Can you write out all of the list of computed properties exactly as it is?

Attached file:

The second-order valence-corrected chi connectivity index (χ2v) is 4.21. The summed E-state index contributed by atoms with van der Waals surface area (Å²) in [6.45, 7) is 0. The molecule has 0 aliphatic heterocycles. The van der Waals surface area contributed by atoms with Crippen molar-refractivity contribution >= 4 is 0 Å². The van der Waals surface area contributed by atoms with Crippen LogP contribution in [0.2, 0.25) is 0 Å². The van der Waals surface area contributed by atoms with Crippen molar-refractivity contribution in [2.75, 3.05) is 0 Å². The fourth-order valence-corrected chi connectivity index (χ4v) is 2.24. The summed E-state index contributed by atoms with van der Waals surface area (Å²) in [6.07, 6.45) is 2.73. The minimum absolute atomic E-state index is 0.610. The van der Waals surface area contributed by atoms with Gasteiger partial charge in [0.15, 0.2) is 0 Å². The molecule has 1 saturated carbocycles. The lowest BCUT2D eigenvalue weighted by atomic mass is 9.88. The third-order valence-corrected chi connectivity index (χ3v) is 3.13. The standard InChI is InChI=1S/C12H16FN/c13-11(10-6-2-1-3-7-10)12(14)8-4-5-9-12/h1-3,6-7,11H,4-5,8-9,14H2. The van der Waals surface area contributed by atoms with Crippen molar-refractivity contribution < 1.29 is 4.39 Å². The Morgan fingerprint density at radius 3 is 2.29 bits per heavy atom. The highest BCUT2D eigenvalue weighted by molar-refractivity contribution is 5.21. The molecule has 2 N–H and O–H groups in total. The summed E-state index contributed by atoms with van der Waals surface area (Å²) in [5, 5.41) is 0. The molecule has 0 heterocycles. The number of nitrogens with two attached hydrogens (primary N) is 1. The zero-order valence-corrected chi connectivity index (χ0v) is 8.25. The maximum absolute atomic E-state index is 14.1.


The second-order valence-corrected chi connectivity index (χ2v) is 4.21. The summed E-state index contributed by atoms with van der Waals surface area (Å²) in [6.45, 7) is 0. The molecule has 0 aliphatic heterocycles. The van der Waals surface area contributed by atoms with Crippen molar-refractivity contribution >= 4 is 0 Å². The van der Waals surface area contributed by atoms with Crippen LogP contribution in [0.2, 0.25) is 0 Å². The van der Waals surface area contributed by atoms with Crippen molar-refractivity contribution in [2.75, 3.05) is 0 Å². The fourth-order valence-corrected chi connectivity index (χ4v) is 2.24. The summed E-state index contributed by atoms with van der Waals surface area (Å²) in [6.07, 6.45) is 2.73. The minimum absolute atomic E-state index is 0.610. The van der Waals surface area contributed by atoms with Gasteiger partial charge in [0.15, 0.2) is 0 Å². The molecule has 1 saturated carbocycles. The lowest BCUT2D eigenvalue weighted by atomic mass is 9.88. The third-order valence-corrected chi connectivity index (χ3v) is 3.13. The standard InChI is InChI=1S/C12H16FN/c13-11(10-6-2-1-3-7-10)12(14)8-4-5-9-12/h1-3,6-7,11H,4-5,8-9,14H2. The van der Waals surface area contributed by atoms with Crippen molar-refractivity contribution < 1.29 is 4.39 Å². The Morgan fingerprint density at radius 3 is 2.29 bits per heavy atom. The highest BCUT2D eigenvalue weighted by molar-refractivity contribution is 5.21. The molecule has 2 N–H and O–H groups in total. The summed E-state index contributed by atoms with van der Waals surface area (Å²) in [5, 5.41) is 0. The molecule has 0 heterocycles. The number of nitrogens with two attached hydrogens (primary N) is 1. The zero-order valence-corrected chi connectivity index (χ0v) is 8.25. The maximum absolute atomic E-state index is 14.1.